There are many trucks that could lay claim to being the workhorse of the country. Certainly the big 6×2 and 4×2 tractors haul a huge amount of payload up and down the country and they can adapt to pull containers, fridge bodies or normal trailers. Tippers, on the other hand, are the heavy-duty trucks of the country, lugging around aggregate and rubble between major construction projects. The dropside truck is perhaps not as impressive to look at as either of these wagons, but it might just be the nation’s real workhorse.
The layout of the dropside truck is pretty straightforward. It is an open body, rather than a box truck or curtainsider, and can be thought of as a flatbed with a little enhancement. Simply put, it is a flatbed truck with modestly sized restraining sides and rear. This simplicity, though, is the key to the dropside truck’s success. It can be loaded and unloaded from either side or from the rear. Where there are cranes it can even be loaded from above. Indeed, many dropside trucks are operated with an onboard crane to take advantage of this very flexibility. The dropside can be used to transport aggregates and loose materials and can also be loaded with pallets. It is ideal for handling awkward sizes and shapes, such as light plant, and is a welcome vehicle wherever such flexibility is valued.
The flexibility of a dropside truck extends beyond the body type. The wheelbase can also vary according to need, and the truck can be fitted with a day cab, crew cab or sleeper cab. Where aluminium sides are fitted, this reduces weight to maximise payloads. Do check their condition when buying a used dropside, though, as welding the metal is a specialist job and can be pricey. That aside, the simplicity of the body type lends itself well to the used-truck market. They are reasonably cheap to buy and run and easy to repair.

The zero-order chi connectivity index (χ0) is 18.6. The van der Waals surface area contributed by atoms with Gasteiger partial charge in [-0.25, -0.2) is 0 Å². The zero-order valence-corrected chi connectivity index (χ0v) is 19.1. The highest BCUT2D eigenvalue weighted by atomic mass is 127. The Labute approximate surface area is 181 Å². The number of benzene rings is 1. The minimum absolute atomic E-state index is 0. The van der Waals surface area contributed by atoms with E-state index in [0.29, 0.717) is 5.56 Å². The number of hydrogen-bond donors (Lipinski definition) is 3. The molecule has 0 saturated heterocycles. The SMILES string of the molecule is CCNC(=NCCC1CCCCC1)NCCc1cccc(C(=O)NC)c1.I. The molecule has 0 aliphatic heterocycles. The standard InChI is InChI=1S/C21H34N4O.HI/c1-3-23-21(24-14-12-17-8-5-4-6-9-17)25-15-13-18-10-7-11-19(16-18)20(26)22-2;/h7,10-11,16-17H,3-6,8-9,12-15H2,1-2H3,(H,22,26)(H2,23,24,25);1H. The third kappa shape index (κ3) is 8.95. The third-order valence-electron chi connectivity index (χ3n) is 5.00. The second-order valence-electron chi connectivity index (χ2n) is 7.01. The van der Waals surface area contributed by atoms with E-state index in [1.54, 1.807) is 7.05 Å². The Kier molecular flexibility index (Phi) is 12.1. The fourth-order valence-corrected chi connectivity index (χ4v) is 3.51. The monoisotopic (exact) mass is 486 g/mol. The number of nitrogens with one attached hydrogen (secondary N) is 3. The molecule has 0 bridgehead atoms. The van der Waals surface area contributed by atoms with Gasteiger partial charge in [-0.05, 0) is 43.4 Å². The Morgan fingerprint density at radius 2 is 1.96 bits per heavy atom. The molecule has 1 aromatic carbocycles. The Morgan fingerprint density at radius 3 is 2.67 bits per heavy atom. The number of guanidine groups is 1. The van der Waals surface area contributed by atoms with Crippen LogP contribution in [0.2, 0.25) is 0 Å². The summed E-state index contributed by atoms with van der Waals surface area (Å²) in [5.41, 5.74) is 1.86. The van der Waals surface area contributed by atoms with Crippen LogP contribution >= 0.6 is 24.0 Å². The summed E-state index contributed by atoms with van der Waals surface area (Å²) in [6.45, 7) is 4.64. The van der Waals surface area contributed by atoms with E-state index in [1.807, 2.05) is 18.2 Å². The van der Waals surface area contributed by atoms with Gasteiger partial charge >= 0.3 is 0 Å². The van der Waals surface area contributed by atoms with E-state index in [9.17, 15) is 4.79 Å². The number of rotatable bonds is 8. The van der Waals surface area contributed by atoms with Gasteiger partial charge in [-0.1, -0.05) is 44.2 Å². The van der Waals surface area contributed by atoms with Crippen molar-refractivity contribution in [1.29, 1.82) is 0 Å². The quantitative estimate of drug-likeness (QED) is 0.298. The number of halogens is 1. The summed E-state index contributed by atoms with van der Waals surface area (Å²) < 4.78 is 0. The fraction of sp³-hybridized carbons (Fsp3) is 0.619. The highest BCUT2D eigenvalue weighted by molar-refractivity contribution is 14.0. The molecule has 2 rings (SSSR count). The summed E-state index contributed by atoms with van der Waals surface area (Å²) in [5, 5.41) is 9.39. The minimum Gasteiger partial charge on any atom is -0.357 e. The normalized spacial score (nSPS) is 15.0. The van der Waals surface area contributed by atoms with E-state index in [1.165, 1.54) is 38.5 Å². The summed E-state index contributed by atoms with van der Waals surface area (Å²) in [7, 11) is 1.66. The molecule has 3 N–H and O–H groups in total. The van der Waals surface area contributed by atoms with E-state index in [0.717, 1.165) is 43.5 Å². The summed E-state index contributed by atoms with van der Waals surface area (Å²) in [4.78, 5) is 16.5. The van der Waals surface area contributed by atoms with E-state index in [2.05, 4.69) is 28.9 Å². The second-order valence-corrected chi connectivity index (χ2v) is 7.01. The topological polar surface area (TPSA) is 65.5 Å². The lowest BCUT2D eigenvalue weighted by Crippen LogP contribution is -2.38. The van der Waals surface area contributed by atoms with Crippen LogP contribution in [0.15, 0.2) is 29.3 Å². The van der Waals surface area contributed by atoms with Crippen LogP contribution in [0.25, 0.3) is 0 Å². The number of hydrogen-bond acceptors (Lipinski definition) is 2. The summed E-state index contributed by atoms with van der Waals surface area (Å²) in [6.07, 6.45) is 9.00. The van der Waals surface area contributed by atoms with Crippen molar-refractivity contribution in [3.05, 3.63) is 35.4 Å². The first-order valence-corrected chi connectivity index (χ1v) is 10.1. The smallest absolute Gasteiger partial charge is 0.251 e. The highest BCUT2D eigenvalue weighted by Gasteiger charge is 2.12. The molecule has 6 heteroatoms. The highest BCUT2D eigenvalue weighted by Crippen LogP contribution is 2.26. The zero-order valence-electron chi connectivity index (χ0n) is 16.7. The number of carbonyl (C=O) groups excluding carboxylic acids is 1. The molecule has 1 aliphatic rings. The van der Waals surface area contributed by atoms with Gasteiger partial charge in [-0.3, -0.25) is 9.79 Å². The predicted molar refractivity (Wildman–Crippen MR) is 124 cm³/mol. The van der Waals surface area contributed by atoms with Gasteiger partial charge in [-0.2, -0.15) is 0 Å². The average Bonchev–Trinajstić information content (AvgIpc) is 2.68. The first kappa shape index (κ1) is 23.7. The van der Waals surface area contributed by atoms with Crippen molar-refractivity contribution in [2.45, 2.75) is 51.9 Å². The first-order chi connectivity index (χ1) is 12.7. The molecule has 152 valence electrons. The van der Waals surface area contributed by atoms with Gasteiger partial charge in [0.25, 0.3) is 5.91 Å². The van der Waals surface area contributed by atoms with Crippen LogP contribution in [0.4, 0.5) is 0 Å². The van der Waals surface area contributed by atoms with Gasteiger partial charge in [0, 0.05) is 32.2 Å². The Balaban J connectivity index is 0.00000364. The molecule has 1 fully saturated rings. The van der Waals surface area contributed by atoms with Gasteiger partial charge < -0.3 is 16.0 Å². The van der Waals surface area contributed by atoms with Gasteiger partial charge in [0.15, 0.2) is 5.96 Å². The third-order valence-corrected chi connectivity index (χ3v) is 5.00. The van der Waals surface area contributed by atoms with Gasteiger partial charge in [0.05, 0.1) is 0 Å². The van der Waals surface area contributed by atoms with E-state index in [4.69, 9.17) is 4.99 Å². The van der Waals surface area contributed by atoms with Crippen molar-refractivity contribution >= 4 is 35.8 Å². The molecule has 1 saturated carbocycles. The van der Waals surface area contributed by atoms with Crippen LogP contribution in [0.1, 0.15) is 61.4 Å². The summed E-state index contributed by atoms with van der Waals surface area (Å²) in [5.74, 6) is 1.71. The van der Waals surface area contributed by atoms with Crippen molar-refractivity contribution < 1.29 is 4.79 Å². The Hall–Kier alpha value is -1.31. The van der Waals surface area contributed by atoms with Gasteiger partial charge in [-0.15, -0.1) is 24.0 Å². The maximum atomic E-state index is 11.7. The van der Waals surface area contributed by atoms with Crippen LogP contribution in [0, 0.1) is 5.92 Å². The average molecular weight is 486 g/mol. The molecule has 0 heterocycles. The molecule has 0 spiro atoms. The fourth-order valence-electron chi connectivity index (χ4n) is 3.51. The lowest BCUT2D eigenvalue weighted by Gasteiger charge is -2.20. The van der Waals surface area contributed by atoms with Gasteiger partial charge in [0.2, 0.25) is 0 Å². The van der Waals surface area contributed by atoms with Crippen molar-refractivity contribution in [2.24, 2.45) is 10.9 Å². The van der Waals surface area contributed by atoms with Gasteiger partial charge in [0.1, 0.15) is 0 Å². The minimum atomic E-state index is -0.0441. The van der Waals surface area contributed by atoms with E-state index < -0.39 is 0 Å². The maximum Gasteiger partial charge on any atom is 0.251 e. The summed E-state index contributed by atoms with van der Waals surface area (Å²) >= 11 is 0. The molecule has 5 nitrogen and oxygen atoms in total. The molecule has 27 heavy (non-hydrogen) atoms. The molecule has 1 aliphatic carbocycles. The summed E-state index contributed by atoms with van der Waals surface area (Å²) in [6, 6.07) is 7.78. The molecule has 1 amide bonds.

The natural home of the dropside is probably the builder’s merchant. This is not surprising, given the truck’s ability in delivering all manner of aggregates, supplies, plant and bulk material. The ability to be offloaded to either side or to the rear also makes them ideal for deliveries in tight site environments. Some dropside trucks are also fitted with tipping mechanisms to offload those aggregate loads. In combination with an onboard crane, this makes them incredibly useful onsite. They are also fast to load and unload and this can mean more deliveries in a shift, which can be a massive boost to productivity. Although dropsides are extremely popular in the building industry, they really can be found anywhere that a versatile truck is needed. You will find them in all sorts of distribution operations and in many municipal fleets.
The simplicity of a dropside body means that you shouldn’t expect too many problems with them as second-hand buys. Clearly, if they come with additions such as cranes or tipping mechanisms then these should be thoroughly checked out. They do tend to have tough lives but a careful purchase can make a used dropside truck a very canny buy.